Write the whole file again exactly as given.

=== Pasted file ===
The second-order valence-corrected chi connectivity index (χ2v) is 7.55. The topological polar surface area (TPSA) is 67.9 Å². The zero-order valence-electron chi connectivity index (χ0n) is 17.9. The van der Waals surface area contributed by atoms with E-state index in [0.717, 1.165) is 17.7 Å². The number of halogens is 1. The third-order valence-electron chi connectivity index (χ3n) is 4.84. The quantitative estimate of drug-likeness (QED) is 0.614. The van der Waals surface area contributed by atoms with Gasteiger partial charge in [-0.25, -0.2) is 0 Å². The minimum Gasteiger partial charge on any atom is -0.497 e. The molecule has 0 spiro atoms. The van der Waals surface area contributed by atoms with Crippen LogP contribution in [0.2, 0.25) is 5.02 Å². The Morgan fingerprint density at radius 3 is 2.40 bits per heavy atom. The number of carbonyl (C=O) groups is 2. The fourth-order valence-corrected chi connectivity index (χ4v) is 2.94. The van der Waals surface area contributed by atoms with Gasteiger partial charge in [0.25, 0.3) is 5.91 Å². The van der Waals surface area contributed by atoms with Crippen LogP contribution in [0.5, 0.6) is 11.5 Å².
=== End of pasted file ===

The second-order valence-corrected chi connectivity index (χ2v) is 7.55. The topological polar surface area (TPSA) is 67.9 Å². The zero-order valence-electron chi connectivity index (χ0n) is 17.9. The van der Waals surface area contributed by atoms with E-state index in [0.717, 1.165) is 17.7 Å². The number of halogens is 1. The third-order valence-electron chi connectivity index (χ3n) is 4.84. The quantitative estimate of drug-likeness (QED) is 0.614. The van der Waals surface area contributed by atoms with Gasteiger partial charge in [-0.25, -0.2) is 0 Å². The minimum Gasteiger partial charge on any atom is -0.497 e. The molecule has 0 spiro atoms. The van der Waals surface area contributed by atoms with Crippen LogP contribution in [0.2, 0.25) is 5.02 Å². The Morgan fingerprint density at radius 3 is 2.40 bits per heavy atom. The number of carbonyl (C=O) groups is 2. The fourth-order valence-corrected chi connectivity index (χ4v) is 2.94. The van der Waals surface area contributed by atoms with Gasteiger partial charge in [0.25, 0.3) is 5.91 Å². The van der Waals surface area contributed by atoms with Crippen LogP contribution in [0.5, 0.6) is 11.5 Å².